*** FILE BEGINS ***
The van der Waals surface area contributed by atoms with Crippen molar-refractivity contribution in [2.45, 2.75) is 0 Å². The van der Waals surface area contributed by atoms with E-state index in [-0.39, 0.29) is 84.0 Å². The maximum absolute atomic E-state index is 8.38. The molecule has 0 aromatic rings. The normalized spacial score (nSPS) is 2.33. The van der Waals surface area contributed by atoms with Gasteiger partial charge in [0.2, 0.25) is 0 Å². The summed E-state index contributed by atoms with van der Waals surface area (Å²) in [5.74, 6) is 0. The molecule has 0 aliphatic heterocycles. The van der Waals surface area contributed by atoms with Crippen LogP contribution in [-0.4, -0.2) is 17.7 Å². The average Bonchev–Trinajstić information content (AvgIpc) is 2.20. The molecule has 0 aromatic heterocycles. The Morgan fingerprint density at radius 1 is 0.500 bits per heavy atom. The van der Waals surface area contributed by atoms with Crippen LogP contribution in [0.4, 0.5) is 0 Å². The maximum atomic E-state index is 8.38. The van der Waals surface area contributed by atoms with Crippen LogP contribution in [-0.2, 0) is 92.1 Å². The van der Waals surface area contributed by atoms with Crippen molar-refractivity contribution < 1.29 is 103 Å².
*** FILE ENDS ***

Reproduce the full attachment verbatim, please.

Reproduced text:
The van der Waals surface area contributed by atoms with Crippen molar-refractivity contribution in [2.45, 2.75) is 0 Å². The van der Waals surface area contributed by atoms with E-state index in [-0.39, 0.29) is 84.0 Å². The maximum absolute atomic E-state index is 8.38. The molecule has 0 aromatic rings. The normalized spacial score (nSPS) is 2.33. The van der Waals surface area contributed by atoms with Gasteiger partial charge in [0.2, 0.25) is 0 Å². The summed E-state index contributed by atoms with van der Waals surface area (Å²) in [5.74, 6) is 0. The molecule has 0 aliphatic heterocycles. The van der Waals surface area contributed by atoms with Crippen LogP contribution in [-0.4, -0.2) is 17.7 Å². The average Bonchev–Trinajstić information content (AvgIpc) is 2.20. The molecule has 0 aromatic heterocycles. The Morgan fingerprint density at radius 1 is 0.500 bits per heavy atom. The van der Waals surface area contributed by atoms with Crippen LogP contribution in [0.4, 0.5) is 0 Å². The maximum atomic E-state index is 8.38. The van der Waals surface area contributed by atoms with Crippen LogP contribution in [-0.2, 0) is 92.1 Å². The van der Waals surface area contributed by atoms with Crippen molar-refractivity contribution < 1.29 is 103 Å².